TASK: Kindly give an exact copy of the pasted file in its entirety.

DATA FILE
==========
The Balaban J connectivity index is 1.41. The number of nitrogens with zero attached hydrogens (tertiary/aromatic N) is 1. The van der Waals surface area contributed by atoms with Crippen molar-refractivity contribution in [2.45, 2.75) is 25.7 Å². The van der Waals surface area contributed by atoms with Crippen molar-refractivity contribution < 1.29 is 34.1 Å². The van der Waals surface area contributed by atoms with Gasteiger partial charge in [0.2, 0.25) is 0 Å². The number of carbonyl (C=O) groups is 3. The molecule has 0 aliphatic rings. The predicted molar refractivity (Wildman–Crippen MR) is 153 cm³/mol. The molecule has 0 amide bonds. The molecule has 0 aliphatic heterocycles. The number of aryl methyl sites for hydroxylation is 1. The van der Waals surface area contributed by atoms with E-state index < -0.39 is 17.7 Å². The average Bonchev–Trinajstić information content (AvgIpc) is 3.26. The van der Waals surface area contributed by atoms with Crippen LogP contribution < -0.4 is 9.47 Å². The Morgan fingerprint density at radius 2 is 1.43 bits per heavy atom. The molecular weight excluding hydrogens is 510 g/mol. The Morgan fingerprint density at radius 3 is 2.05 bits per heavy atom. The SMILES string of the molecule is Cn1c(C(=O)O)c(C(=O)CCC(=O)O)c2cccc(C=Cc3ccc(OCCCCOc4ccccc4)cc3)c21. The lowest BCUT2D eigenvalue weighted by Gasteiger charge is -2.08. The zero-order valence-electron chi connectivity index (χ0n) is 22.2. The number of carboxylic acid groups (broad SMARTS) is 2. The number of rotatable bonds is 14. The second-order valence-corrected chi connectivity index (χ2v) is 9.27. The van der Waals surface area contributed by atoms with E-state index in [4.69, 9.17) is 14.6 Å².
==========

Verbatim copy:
The Balaban J connectivity index is 1.41. The number of nitrogens with zero attached hydrogens (tertiary/aromatic N) is 1. The van der Waals surface area contributed by atoms with Crippen molar-refractivity contribution in [2.45, 2.75) is 25.7 Å². The van der Waals surface area contributed by atoms with Crippen molar-refractivity contribution < 1.29 is 34.1 Å². The van der Waals surface area contributed by atoms with Gasteiger partial charge in [0.2, 0.25) is 0 Å². The number of carbonyl (C=O) groups is 3. The molecule has 0 aliphatic rings. The predicted molar refractivity (Wildman–Crippen MR) is 153 cm³/mol. The molecule has 0 amide bonds. The molecule has 0 aliphatic heterocycles. The number of aryl methyl sites for hydroxylation is 1. The van der Waals surface area contributed by atoms with E-state index < -0.39 is 17.7 Å². The average Bonchev–Trinajstić information content (AvgIpc) is 3.26. The van der Waals surface area contributed by atoms with Crippen LogP contribution < -0.4 is 9.47 Å². The Morgan fingerprint density at radius 2 is 1.43 bits per heavy atom. The molecular weight excluding hydrogens is 510 g/mol. The Morgan fingerprint density at radius 3 is 2.05 bits per heavy atom. The SMILES string of the molecule is Cn1c(C(=O)O)c(C(=O)CCC(=O)O)c2cccc(C=Cc3ccc(OCCCCOc4ccccc4)cc3)c21. The lowest BCUT2D eigenvalue weighted by Gasteiger charge is -2.08. The zero-order valence-electron chi connectivity index (χ0n) is 22.2. The number of carboxylic acid groups (broad SMARTS) is 2. The number of rotatable bonds is 14. The second-order valence-corrected chi connectivity index (χ2v) is 9.27. The van der Waals surface area contributed by atoms with E-state index in [4.69, 9.17) is 14.6 Å².